This week, we released a new version of Max along with a surprise: an updated version of Mira! If you aren’t familiar with Mira, it is our Max programming ‘window’ for the iPad that uses a few specific objects (mira.frame, mira.multitouch and mira.motion) to provide a complete two-way connection between your tablet and your Max patch. This update is primarily a maintenance update, focused on improvements on network connectivity and application stability.
I happen to love tools that pull me into a different mental space.
This week, Cycling '74 continues its discussions with Beaudry Interactive, spends time with a new oscillator in BEAP, and discovers something new unexpectedly.
Regardless of whether you like programming on Mac or Windows, sometimes you will have your hands tied when you are putting a show machine together.
This week, Cycling '74 sits down for a chat with David Beaudry, follows one of his projects from start to finish, and suggests a book you might find useful.
David Beaudry of Beaudry Interactive walks us through a project that involved Max almost exclusively: The Inspector Training Course presented at the Discovery Cube by the Discovery Science Foundation - the first of its kind.
This week, Cycling '74 checks out the new Synclavier softsynth, clues you in on Max’s Transform menu, and draws some lines sharp enough to shave with.
This week, Cycling '74 explores wetware by playing with the binary beats phenomenon, lets you in on a few Vizzie secrets, and shows you a nifty new Max Package update feature.
This week we start looking into some of the cool devices that people have been creating in Max for Live, and using them within the Max environment.
This week, Cycling '74 explores the world of joysticks, invites you to a virtual Townhall chat, and shares an awesome Jitter package.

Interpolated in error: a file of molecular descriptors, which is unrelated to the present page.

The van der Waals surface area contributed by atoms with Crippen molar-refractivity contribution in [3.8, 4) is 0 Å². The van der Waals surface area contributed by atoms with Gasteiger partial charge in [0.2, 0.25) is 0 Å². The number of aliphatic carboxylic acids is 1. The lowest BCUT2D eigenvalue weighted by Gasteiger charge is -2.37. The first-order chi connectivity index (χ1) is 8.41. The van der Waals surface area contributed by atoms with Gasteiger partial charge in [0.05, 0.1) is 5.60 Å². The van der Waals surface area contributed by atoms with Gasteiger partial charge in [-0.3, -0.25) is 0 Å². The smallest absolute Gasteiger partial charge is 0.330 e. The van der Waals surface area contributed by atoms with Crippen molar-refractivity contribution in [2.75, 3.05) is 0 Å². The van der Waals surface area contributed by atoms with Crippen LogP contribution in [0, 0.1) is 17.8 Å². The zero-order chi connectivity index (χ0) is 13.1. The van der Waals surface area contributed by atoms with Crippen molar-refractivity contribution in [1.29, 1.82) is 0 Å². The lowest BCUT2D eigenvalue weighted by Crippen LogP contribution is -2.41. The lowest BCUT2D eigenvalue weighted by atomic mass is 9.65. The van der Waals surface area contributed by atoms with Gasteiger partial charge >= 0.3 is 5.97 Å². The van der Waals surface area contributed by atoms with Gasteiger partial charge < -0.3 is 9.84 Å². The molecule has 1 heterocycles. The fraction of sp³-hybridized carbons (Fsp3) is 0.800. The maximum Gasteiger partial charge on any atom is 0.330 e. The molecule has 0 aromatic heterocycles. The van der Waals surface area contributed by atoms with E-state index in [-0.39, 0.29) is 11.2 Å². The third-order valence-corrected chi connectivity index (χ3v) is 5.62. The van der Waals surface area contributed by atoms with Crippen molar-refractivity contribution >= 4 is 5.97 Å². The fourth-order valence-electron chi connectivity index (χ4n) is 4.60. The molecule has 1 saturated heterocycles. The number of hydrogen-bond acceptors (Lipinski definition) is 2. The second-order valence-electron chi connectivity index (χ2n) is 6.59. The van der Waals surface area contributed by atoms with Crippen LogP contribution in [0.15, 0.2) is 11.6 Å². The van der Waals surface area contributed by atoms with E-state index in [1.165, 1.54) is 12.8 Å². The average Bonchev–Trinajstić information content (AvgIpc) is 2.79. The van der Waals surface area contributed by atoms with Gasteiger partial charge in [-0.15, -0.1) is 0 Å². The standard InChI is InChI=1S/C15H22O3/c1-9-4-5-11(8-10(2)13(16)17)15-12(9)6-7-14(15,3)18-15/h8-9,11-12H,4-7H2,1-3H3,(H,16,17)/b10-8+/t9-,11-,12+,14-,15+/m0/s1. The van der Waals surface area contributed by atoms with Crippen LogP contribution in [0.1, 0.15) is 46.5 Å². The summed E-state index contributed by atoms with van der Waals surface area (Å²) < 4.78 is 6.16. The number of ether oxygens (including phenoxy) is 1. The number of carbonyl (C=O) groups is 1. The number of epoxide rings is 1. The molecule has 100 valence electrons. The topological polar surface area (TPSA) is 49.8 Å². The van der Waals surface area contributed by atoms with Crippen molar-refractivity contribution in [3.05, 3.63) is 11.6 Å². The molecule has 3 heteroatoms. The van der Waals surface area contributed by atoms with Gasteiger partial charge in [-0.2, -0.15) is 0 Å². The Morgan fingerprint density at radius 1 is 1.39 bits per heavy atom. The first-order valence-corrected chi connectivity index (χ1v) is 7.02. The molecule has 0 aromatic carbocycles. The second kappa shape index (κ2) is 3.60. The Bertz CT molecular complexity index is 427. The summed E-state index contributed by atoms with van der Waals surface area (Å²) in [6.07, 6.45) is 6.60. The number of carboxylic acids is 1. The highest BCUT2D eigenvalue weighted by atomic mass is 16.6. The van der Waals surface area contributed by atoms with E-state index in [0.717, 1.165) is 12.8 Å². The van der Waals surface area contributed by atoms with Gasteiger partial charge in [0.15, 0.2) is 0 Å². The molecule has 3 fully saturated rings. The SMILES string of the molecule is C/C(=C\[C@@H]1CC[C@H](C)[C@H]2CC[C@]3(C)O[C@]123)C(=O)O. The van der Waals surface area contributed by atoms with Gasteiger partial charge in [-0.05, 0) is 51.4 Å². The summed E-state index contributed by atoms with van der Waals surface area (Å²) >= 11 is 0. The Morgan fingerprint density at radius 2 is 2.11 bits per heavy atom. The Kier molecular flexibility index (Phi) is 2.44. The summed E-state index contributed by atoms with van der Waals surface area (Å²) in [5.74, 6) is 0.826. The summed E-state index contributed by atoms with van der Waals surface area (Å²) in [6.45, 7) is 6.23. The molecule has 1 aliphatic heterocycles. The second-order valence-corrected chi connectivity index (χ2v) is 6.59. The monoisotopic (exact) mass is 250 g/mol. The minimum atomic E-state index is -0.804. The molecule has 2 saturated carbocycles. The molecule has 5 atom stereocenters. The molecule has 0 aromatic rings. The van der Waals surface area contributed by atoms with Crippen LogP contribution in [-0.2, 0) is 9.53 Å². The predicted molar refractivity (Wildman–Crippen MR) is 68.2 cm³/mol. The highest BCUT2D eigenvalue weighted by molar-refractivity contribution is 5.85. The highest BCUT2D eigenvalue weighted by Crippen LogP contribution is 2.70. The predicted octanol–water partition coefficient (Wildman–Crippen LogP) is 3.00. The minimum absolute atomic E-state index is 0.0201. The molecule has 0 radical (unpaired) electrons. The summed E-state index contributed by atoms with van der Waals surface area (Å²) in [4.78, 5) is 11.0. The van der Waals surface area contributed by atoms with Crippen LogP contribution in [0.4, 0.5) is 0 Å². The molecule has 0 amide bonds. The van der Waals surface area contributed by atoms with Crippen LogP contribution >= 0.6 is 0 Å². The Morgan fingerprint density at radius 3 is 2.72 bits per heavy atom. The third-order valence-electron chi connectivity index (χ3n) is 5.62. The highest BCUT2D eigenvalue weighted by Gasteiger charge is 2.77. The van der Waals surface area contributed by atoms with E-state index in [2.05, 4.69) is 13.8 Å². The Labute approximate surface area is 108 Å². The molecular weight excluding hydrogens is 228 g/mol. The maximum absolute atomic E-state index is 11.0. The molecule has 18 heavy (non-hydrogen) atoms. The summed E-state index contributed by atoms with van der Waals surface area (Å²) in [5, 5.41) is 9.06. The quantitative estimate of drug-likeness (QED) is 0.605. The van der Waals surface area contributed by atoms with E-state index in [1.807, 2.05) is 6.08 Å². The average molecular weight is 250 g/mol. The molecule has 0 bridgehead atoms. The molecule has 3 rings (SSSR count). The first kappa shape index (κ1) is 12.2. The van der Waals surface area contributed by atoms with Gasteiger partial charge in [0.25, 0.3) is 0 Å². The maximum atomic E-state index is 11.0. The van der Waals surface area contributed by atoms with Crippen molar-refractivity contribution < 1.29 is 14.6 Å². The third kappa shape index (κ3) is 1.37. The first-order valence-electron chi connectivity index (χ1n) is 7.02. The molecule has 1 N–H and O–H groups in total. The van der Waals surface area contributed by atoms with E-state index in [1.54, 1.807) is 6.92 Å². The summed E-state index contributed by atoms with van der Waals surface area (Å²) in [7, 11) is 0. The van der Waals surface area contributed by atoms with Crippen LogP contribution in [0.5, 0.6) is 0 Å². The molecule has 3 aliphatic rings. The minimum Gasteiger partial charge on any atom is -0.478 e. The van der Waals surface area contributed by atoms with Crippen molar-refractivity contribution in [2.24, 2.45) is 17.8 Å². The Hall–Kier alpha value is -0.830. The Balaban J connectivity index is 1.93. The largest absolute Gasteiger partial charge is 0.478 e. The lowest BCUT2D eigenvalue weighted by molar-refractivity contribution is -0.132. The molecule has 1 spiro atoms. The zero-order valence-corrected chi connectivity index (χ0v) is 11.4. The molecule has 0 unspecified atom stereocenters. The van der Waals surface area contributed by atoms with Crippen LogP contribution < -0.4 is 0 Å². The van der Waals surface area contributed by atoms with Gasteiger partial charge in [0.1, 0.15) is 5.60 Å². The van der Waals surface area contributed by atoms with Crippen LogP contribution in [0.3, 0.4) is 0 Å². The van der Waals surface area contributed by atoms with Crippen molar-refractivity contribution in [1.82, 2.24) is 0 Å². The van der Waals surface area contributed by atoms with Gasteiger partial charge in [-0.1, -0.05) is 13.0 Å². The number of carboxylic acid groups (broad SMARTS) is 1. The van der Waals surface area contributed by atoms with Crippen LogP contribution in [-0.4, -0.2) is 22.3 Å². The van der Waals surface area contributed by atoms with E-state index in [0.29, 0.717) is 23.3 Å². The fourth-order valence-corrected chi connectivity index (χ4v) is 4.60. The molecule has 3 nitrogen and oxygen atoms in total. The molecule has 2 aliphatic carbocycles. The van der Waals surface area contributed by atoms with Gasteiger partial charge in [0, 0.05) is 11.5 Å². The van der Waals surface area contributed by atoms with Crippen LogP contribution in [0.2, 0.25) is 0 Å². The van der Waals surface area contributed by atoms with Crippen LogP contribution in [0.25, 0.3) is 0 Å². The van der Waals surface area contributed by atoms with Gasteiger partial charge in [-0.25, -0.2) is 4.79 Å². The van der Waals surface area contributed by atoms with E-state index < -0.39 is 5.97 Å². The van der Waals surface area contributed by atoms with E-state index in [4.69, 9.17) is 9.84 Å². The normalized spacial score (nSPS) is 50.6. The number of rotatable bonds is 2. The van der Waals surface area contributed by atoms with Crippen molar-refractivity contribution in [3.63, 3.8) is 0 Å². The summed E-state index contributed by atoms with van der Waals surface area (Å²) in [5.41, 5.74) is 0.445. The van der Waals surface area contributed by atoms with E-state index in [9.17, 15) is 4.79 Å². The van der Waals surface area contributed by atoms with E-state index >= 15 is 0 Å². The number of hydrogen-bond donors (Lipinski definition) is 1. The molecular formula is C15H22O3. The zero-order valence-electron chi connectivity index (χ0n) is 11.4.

It’s not the most attractive piece of gear on my desk, but in terms of cost, size, and getting a bunch of gestural control into Max, it’s hard to beat the humble game controller.
Join us on Tuesday, June 28th from 9am to 5pm PDT. Our friends at Kadenze are putting on a little ‘townhall chat’ with a panel of interesting people on Twitter from across the Music Tech world.
This week, Cycling '74 looks at controlled feedback, creates a BEAP/Vizzie craft cocktail, and updates video processor patches.
When I tried to make a Max patcher for a show which had a large text element to it - creating sentences on the fly with dynamic content, I really struggled. These kind of procedural problems are much more easily and powerfully solved in text based languages. Cue the JS object.
This week, Cycling '74 checks out a new kind of Jazz trio, reports on Moogfest 2016, and has some MIDI-editing fun.
From now until June 7th, you can get 30% off *
Last week I flew out to Durham, NC to attend and perform at Moogfest 2016. I knew I was in for a special week when I got to the gate at LAX and saw a large cluster of modular cases and smiling people all gathered together.
It's always interesting to stumble upon something novel. Allow me to introduce you to a group of people who've gotten me thinking. Tin Men and the Telephone - a trio composed of Bobby Petrov on drums, Pat Cleaver on Bass, and Tony Roe on piano and electronics.
This week, Cycling '74 adds Max for Live to your life, interviews a shred-loving friend, and gets your sounds moving.
One of the ways that Max makes your life easier is the ability to host and control VST/Audio Units plug-ins and softsynths.
This week, Cycling '74 visits the Exploratorium, points to new graphics tutorials, and makes a kettledrum synthesizer.
We added a set of new Video and Graphics tutorials to Max 7.
San Francisco’s Exploratorium is one of the most truly unique institutions in the Bay Area.